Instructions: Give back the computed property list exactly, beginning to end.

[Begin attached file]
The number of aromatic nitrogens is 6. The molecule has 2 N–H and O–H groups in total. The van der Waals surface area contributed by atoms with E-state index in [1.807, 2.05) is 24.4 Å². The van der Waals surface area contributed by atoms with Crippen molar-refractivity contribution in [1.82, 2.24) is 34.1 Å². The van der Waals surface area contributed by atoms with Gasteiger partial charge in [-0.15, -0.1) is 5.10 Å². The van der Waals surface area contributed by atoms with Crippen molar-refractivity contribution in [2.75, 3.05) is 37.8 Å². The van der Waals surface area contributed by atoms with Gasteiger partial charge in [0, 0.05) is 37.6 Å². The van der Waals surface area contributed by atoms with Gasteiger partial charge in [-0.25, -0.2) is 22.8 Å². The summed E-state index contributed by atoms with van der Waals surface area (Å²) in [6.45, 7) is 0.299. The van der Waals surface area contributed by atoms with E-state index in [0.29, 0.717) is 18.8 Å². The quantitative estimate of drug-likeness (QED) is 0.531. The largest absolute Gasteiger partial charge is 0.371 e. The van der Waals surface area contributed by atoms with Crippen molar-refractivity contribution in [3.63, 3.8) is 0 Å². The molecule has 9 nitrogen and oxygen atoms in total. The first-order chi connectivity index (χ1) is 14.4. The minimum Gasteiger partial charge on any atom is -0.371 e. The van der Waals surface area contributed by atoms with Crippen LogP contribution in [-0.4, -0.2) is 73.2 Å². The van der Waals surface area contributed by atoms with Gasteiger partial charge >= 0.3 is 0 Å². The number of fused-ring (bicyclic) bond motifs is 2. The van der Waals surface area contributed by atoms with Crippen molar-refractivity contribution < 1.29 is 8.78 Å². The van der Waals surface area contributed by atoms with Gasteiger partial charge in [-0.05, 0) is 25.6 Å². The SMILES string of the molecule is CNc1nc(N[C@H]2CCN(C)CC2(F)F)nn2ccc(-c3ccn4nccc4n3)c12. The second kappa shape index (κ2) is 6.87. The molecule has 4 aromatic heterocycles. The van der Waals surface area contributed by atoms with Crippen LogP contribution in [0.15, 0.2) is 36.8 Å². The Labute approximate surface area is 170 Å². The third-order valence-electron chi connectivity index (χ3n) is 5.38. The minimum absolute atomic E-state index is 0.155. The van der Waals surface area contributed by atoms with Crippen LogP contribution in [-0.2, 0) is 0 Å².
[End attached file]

The number of aromatic nitrogens is 6. The molecule has 2 N–H and O–H groups in total. The van der Waals surface area contributed by atoms with E-state index in [1.807, 2.05) is 24.4 Å². The van der Waals surface area contributed by atoms with Crippen molar-refractivity contribution in [1.82, 2.24) is 34.1 Å². The van der Waals surface area contributed by atoms with Gasteiger partial charge in [-0.15, -0.1) is 5.10 Å². The van der Waals surface area contributed by atoms with Crippen molar-refractivity contribution in [2.75, 3.05) is 37.8 Å². The van der Waals surface area contributed by atoms with Gasteiger partial charge in [0, 0.05) is 37.6 Å². The van der Waals surface area contributed by atoms with Gasteiger partial charge in [-0.25, -0.2) is 22.8 Å². The summed E-state index contributed by atoms with van der Waals surface area (Å²) in [6.45, 7) is 0.299. The van der Waals surface area contributed by atoms with E-state index in [0.29, 0.717) is 18.8 Å². The quantitative estimate of drug-likeness (QED) is 0.531. The largest absolute Gasteiger partial charge is 0.371 e. The van der Waals surface area contributed by atoms with Crippen molar-refractivity contribution in [3.63, 3.8) is 0 Å². The molecule has 9 nitrogen and oxygen atoms in total. The first-order chi connectivity index (χ1) is 14.4. The minimum Gasteiger partial charge on any atom is -0.371 e. The van der Waals surface area contributed by atoms with Crippen LogP contribution in [-0.4, -0.2) is 73.2 Å². The van der Waals surface area contributed by atoms with Gasteiger partial charge >= 0.3 is 0 Å². The number of fused-ring (bicyclic) bond motifs is 2. The van der Waals surface area contributed by atoms with Crippen molar-refractivity contribution < 1.29 is 8.78 Å². The van der Waals surface area contributed by atoms with Gasteiger partial charge in [-0.05, 0) is 25.6 Å². The SMILES string of the molecule is CNc1nc(N[C@H]2CCN(C)CC2(F)F)nn2ccc(-c3ccn4nccc4n3)c12. The second kappa shape index (κ2) is 6.87. The molecule has 4 aromatic heterocycles. The van der Waals surface area contributed by atoms with Crippen LogP contribution in [0.15, 0.2) is 36.8 Å². The Labute approximate surface area is 170 Å². The third-order valence-electron chi connectivity index (χ3n) is 5.38. The minimum absolute atomic E-state index is 0.155. The van der Waals surface area contributed by atoms with Crippen LogP contribution in [-0.2, 0) is 0 Å².